Saturday, 14 June 2008

Who can or should participate in Lord's Supper?

Gordon posted on Sola Panel about his thoughts on who should be allowed to participate in Lord's Supper. I have posted my response as a comment, although it was a bit long and might have been better to respond it here. I reproduce my response here nevertheless.

I think having a full meal seems more consistent to the Biblical description of Lord's Supper, somewhat like what you have described in your last paragraph.

But I am not so certain about the idea of extending the invitation to participate in the Lord's Supper to unbelievers (incidentally, I come from a denomination that has the same tradition on the issue). On one hand, I agree with what you said here. Seeing how Jesus dealt with sinners, and also as the Lord's Supper being a symbolic proclamation of the Gospel, it seems we actually should invite the unbelievers to participate. But, I think there's more to think through about the Lord's Supper.

Firstly, I am not sure if the meals Jesus shared with sinners were the same as when Jesus explicitly told His disciples about the Lord's Supper. Having fellowship with and not becoming segregated from sinners (but not all sinners to be sure, since Paul tells us to not even associate with a certain kinds of sinners, and Jesus also did not associate with all types of sinners all the time) is, I think, important and what Christians should be doing. But I think we should be careful when/if we extend the invitation to all, because the Gospel must be displayed clearly even as to discern and divide the hearts of men just like when we preach the Gospel with our mouths.

To illustrate this, I can think of baptism. Just like a man who was baptised without proper understanding of the Gospel may go on living in a false assurance of salvation, relying on the fact that he is baptised, rather than on the work of Christ, unbelievers who come to share in the Lord's Supper may go on living in their unbelief having a wrong sense and view of salvation, thinking that they are saved because they participate in church's sacraments.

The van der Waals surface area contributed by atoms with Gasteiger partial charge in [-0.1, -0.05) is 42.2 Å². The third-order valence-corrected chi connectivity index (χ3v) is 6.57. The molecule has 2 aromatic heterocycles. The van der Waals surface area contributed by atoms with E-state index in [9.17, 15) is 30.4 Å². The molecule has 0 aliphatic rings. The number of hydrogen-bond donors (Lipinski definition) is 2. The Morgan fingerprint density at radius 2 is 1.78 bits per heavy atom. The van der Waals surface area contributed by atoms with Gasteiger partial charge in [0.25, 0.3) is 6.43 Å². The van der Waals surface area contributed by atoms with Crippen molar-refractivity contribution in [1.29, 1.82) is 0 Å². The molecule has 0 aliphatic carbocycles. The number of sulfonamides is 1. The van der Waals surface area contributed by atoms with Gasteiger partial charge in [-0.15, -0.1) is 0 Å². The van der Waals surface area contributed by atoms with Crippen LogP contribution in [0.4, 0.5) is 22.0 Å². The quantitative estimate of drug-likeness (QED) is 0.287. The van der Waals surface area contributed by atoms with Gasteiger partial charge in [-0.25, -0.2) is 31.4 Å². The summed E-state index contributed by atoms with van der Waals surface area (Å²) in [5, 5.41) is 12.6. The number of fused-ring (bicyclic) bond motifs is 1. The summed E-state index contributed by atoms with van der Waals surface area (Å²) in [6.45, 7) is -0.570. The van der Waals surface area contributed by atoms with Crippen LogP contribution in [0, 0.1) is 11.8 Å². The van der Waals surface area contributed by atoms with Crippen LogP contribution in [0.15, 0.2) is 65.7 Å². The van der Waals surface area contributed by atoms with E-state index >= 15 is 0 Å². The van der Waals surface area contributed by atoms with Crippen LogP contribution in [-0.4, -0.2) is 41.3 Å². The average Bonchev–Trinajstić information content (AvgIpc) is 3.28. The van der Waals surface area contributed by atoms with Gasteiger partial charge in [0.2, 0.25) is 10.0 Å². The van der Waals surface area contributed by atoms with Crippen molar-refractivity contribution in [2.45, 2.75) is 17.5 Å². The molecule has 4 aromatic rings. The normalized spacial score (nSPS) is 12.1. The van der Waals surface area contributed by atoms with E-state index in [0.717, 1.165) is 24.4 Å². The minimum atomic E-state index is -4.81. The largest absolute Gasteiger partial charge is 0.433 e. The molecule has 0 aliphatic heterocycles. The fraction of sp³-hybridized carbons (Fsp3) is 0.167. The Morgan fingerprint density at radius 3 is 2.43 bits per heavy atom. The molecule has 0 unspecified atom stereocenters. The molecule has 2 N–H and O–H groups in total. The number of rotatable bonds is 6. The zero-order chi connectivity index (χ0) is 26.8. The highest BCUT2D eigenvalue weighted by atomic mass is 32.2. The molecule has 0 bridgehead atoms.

This confusion may not have set in the lives and faith of early Christians, because when they did get baptised, and shared in Lord's Supper, they did so in the face of a real and visible persecution. The threat and danger that they'd have to face as a result of joining the Christian sect was clearly seen by a potential believer. So people who did not have the real conviction, wouldn't have risked it. But in this society where tolerance and relativism has deeply affected people's minds, when we let unbelievers to participate in the Lord's Supper, they may simply take it as an insurance for their ticket to heaven, and not because they are compelled and captivated by our Redeemer.

Of course, one may say that, we run this risk all the time. I think we do too. Whenever we meet at church, whenever we participate in ministry, we are running the risk of giving others and ourselves a false sense of security about salvation. But there are different degrees of the risk (as far as human responsibility goes under God's sovereignty), and the ministers and preachers of churches and ministries will have to gauge this risk carefully before making any drastic changes.

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